• enPR: boi, IPA: /bɔɪ/
  • (Southern American English) IPA: /bɔːə/


  1. A young male. [from 15th c.]
    Kate is dating a boy named Jim.
    • 1440, Promptorium Parvulorum, 35:
      Bye or boye: Bostio.
    • 1535, Bible (Coverdale), Zechariah, Chapter VIII, Verse 5:
      The stretes of the citie shalbe full of yonge boyes and damselles...
    • 1711 March 7, Jonathan Swift, Journal, line 208:
      I find I was mistaken in the sex, 'tis a boy.
    • 1812, Lord Byron, Childe Harold, Canto II, xxiii, 72:
      Ah! happy years! once more who would not be a boy?
    1. (particularly) A male child or teenager, as distinguished from infants or adults.
      • 1876, Frances Eliza Millett Notley, The Kiddle-a-Wink, "A Tale of Love", page 169 ↗:
        "He is not quite a baby, Alfred," said Ellen, "though he is only a big stupid boy. We have made him miserable enough. Let us leave him alone."
  2. (diminutive) A male child: a son of any age.
    • 1805, Walter Scott, The Lay of the Last Minstrel:
      My only boy fell by the side of great Dundee.
  3. (affectionate, diminutive) A male of any age, particularly one rather younger than the speaker. [from 17th c.]
  4. (obsolete) A male of low station, (especially as pejorative) a worthless male, a wretch; a mean and dishonest male, a knave. [14th-17th c.]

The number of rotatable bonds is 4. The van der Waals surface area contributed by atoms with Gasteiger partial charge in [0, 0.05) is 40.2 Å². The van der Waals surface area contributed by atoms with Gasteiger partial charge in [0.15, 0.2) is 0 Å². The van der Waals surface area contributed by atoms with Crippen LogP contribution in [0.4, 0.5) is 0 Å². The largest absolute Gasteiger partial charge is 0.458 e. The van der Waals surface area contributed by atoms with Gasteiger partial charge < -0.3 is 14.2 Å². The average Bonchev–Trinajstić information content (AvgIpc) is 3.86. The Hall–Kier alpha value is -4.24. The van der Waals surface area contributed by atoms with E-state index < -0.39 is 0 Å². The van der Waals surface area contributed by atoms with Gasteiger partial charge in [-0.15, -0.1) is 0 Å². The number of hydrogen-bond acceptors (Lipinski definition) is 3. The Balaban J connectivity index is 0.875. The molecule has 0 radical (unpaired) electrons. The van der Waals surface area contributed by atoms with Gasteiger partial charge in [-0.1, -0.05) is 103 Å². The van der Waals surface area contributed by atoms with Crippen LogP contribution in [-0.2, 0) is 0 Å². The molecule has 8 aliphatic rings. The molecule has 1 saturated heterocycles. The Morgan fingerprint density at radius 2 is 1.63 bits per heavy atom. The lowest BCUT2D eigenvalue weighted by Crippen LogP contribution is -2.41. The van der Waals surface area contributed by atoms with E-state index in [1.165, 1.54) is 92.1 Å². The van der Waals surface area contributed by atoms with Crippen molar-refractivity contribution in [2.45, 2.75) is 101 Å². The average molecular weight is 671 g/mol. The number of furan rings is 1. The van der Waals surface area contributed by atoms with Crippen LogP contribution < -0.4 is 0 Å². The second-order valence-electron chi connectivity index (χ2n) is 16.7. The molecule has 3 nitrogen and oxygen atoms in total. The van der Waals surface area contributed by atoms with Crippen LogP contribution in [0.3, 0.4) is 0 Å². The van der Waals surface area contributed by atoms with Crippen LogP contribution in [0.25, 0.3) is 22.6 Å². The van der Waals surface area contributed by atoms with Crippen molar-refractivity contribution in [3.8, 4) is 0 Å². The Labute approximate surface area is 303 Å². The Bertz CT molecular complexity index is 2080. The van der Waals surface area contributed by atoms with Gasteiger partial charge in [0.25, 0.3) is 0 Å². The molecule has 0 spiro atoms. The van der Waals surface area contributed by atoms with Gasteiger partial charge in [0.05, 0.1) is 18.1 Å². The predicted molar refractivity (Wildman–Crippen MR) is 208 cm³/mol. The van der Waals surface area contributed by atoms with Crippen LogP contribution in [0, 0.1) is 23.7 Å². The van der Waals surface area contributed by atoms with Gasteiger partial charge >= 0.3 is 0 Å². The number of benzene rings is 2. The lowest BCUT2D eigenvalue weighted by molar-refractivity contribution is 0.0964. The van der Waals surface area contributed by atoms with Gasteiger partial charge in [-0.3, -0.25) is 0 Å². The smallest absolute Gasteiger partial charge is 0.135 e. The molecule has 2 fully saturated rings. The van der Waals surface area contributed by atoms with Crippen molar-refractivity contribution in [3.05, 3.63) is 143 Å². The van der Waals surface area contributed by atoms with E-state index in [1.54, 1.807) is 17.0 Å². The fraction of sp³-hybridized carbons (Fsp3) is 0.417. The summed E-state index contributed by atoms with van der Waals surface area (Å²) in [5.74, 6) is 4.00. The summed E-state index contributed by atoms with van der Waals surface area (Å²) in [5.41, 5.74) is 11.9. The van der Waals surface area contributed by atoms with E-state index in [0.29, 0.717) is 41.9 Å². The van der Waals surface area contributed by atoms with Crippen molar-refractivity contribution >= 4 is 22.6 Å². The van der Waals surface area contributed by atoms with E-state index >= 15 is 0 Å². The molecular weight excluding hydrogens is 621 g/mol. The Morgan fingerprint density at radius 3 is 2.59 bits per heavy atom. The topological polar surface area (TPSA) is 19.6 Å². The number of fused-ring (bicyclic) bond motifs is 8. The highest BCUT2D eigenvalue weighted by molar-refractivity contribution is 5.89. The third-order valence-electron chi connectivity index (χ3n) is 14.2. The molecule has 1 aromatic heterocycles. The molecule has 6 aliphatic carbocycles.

• 1608, William Shakespeare, King Lear, Act I Scene 4:
      Dost thou call me fool, boy?
  5. (now, rare and usually, offensive outside some Commonwealth nations) A male servant, slave, assistant, or employee, [from 14th c.] particularly:
    • circa 1300 King Horn, line 1075:
      þe boye hit scholde abugge; Horn þreu him ouer þe brigge.
    • 1973, Thomas Pynchon, Gravity's Rainbow, i, 37:
      ‘Why does he go out and pinch all his dogs in person? He's an administrator, isn't he? Wouldn't he hire a boy or something?’
      ‘We call them “staff”,’ Roger replies.
    1. A younger such worker.
      • 1721, Penelope Aubin, The Life of Madam de Beaumount, ii, 36:
        I resolved to continue in the Cave, with my two Servants, my Maid, and a Boy, whom I had brought from France.
    2. (historical or offensive) A non-white male servant regardless of age, [from 17th c.] particularly as a form of address.
      • 1625, W. Hawkins in Samuel Purchas, Hakluytus Posthumus or Purchas his Pilgrimes, Vol. I, iii, vii, 211: